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In November of 2018, CynergisTek collaborated with CHIME to examine the top healthcare cybersecurity challenges for CIOs with its survey, “Addressing the Security Gaps in Health IT.” Through most of October and part of November, CHIME polled more than 40 CIOs to address gaps around budget, training, and resources of cybersecurity programs. 50 percent of respondents were in larger hospitals with 500 or more beds, while 25 percent has 100-250 beds and a total of 39 percent had fewer than 250 beds.

Budget Findings

66 percent expect a budget increase for next fiscal year.

Security budget increase chart

The big question we all are anxious about is, “will the security budget increase?” The good news is that 66 percent of respondents believe that it will. According to nearly one quarter of respondents, they will see no increase. Unfortunately for another 10 percent, they appear to be waiting, fingers-crossed, but do not know what is going to happen with security funding for next fiscal year.

Security Risk Framework Findings

NIST is the most commonly used framework, with more than 48 percent of respondents using it, while ITIL is 15 percent and HITRUST is less than 11 percent. A few surprises here. First, for several years, the front runners have been NIST CSF and HITRUST, in that order. Also, recent, larger surveys including HIMSS Analytics in 2016, had much higher numbers for NIST. The biggest surprise in this survey is that ITIL is in the number two slot. Two points to note here. First, this was a notably small response from CHIME members and, second, neither ITIL nor HITRUST are actually risk-based frameworks for assessing privacy or security. ITIL is a best practice approach to aligning service levels with business needs – – useful in meeting SLAs around security but not really a security risk framework. The HITRUST Common Security Framework is a set prescriptive controls that seek to blend the requirements of multiple regulations and standards, including NIST CSF.

Risk framework chart

All Other Findings

  1. Just over 75 percent of respondents have less than 10 resources dedicated to security (inside and outside of IT), while just under 5 percent had more than 30 team members focused on security.
  2. Cybersecurity is typically the responsibility of the CIO (32 percent) and/or the CISO (22 percent). Roughly one quarter (26 percent) of respondents, said it falls under someone at the director or VP level within IT. Of some concern is the 17 percent of respondents who responded with “Other.” That ranged from an “Outsourced CISO” to “Sr. Manager – IT” to “SVP Chief Technology Risk Officer.” Just over two percent reported that the senior leader charged with cybersecurity was a Director of VP in another department.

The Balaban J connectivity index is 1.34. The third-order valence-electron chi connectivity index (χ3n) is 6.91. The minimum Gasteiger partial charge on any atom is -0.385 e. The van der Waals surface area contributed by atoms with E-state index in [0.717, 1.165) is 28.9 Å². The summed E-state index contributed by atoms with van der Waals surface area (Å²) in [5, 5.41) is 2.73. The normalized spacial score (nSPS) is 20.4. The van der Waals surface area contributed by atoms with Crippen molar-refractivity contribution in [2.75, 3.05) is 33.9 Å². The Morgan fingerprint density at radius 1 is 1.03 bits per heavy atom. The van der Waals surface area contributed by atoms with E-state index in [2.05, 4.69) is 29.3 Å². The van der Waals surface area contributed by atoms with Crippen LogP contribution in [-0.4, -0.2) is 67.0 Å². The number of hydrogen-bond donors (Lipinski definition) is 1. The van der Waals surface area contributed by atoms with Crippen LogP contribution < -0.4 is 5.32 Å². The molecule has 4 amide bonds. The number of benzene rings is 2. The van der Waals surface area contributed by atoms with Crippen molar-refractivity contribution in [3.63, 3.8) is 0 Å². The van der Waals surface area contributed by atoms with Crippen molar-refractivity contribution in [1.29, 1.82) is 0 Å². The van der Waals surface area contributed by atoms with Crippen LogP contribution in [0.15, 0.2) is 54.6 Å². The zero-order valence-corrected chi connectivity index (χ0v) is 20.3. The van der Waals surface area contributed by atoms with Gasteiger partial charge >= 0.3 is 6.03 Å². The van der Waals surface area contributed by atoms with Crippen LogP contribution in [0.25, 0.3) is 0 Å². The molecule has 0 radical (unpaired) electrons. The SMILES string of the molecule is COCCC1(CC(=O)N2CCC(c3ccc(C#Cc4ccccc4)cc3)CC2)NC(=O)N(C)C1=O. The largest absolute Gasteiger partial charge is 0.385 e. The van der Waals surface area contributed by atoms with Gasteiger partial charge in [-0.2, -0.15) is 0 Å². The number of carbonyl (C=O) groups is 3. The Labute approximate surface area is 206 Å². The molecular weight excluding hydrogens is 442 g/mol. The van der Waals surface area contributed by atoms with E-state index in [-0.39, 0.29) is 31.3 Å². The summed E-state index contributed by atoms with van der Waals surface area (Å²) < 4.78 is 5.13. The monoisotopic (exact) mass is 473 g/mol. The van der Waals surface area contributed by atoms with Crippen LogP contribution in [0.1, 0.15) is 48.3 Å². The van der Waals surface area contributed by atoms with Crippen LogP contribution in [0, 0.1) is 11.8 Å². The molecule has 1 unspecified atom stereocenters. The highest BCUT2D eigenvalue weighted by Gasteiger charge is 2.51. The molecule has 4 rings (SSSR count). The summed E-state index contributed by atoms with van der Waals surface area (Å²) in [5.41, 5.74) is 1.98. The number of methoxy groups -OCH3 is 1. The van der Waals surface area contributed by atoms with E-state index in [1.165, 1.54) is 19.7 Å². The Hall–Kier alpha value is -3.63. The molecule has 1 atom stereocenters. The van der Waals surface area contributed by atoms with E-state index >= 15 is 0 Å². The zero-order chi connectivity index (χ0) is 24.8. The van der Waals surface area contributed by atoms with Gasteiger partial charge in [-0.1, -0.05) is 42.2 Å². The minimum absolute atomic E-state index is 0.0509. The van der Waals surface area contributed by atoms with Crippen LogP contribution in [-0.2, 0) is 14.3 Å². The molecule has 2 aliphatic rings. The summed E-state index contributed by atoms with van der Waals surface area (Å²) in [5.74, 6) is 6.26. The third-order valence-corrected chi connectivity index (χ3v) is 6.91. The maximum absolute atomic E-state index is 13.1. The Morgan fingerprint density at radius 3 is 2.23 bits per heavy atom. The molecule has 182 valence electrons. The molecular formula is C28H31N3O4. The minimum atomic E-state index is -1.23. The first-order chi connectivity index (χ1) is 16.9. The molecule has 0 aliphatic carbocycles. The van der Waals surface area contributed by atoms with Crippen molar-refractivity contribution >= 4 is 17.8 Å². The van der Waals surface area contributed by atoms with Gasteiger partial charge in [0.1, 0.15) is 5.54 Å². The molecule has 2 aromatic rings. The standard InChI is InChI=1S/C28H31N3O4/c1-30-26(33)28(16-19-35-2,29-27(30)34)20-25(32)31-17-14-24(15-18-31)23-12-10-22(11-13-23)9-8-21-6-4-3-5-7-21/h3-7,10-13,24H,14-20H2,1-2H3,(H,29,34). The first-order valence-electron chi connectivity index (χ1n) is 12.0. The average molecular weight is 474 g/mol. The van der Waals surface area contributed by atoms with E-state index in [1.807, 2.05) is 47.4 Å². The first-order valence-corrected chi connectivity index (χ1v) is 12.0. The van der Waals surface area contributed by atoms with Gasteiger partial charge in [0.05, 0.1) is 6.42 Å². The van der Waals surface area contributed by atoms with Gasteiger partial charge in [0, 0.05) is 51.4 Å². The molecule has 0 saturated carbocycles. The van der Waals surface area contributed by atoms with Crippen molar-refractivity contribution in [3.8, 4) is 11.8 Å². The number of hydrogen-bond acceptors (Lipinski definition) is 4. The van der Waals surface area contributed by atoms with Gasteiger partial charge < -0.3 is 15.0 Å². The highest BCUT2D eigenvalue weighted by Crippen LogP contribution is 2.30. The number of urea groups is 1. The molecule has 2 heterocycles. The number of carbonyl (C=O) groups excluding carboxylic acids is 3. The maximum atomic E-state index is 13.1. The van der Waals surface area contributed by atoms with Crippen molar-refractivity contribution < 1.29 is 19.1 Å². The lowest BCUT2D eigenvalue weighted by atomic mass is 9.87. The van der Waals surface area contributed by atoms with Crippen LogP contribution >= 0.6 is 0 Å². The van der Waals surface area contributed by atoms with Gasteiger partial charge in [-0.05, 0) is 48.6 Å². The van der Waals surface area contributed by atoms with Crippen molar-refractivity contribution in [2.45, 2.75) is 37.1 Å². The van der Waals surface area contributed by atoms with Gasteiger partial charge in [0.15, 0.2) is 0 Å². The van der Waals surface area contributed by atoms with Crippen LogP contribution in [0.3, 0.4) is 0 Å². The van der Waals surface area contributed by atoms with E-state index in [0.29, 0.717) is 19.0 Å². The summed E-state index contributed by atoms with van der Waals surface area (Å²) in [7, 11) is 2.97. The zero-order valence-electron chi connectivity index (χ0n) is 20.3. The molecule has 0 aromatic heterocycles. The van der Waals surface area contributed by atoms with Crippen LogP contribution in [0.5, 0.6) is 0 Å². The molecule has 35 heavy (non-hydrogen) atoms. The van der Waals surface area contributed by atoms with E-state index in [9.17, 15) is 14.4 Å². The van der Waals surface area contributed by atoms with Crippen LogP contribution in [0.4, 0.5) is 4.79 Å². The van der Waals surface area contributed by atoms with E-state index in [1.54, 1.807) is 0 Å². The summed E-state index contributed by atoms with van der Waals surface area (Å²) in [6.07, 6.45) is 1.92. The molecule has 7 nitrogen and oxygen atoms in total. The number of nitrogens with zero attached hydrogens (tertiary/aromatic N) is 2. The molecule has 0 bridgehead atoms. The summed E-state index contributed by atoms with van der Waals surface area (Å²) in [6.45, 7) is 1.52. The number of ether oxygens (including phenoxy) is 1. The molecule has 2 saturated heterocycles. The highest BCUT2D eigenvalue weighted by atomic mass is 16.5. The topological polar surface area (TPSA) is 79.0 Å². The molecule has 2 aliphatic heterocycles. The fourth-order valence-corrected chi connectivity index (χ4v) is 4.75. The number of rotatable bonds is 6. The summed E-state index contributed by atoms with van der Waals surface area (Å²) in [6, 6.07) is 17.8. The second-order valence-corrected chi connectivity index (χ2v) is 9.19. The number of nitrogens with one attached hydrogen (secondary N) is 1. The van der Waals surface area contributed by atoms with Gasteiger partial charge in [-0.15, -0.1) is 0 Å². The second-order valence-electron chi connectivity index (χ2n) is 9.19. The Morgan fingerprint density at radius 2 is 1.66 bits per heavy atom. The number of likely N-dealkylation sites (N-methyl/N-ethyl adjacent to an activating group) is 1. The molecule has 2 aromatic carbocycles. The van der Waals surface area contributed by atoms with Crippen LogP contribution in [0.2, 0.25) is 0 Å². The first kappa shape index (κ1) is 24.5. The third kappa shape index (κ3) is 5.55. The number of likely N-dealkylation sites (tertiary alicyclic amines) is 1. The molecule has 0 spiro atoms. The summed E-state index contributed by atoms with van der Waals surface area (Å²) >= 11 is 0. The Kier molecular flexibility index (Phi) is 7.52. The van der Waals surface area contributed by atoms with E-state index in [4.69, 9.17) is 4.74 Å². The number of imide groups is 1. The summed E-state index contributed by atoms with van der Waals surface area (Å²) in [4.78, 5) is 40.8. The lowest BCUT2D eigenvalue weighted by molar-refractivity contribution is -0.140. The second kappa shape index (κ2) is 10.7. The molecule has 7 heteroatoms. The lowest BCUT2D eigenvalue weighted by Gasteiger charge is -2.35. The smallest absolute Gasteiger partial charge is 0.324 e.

3. Most organizations have cybersecurity strategy for the organization and awareness for the end users as high priorities; however, improved training is needed for end users and security teams. We continually read and hear that training is needed and yet we don’t really see the training being stepped up. It will be interesting with increased funding next year to see who invests in training over more products, tools, or services.
  4. Over 10 percent of respondents reported that cybersecurity is never discussed at board meetings and 59 percent only do so when requested. Sadly, only five percent reported that security (plan, metrics, status, or incidents) are reported at each board meeting. One must wonder what boards would say if finance or patient safety and outcomes were never reported on? Leaving only 26 percent that said it was a topic at most or all board meetings.
  5. Addressing medical devices and IoT from a security perspective is well behind what it should be. Over one third of respondents are either still planning to address it or have not yet addressed medical device/IoT security. With one third each saying they are currently addressing the issue and the final third saying they are “beginning to address” medical device security.
  6. Most organizations said they have implemented basic security controls. Many reported using risk assessment to drive priorities and that they are complying with key mandates such as HIPAA and HITECH. Staying ahead of threats is still a challenge but most are comfortable with it. Most reported that business priorities drive security projects and strategy.
  7. We can’t do security alone! When asked about outsourcing versus using in-house resources, the majority of respondents said they use a mix of in-house and third parties for security.

To view the full results of the survey, please visit the survey issued by CHIME. If you need additional resources for your cybersecurity program, check out our professional services which includes virtual CISO, cybersecurity remediation project support, and strategic cybersecurity staffing.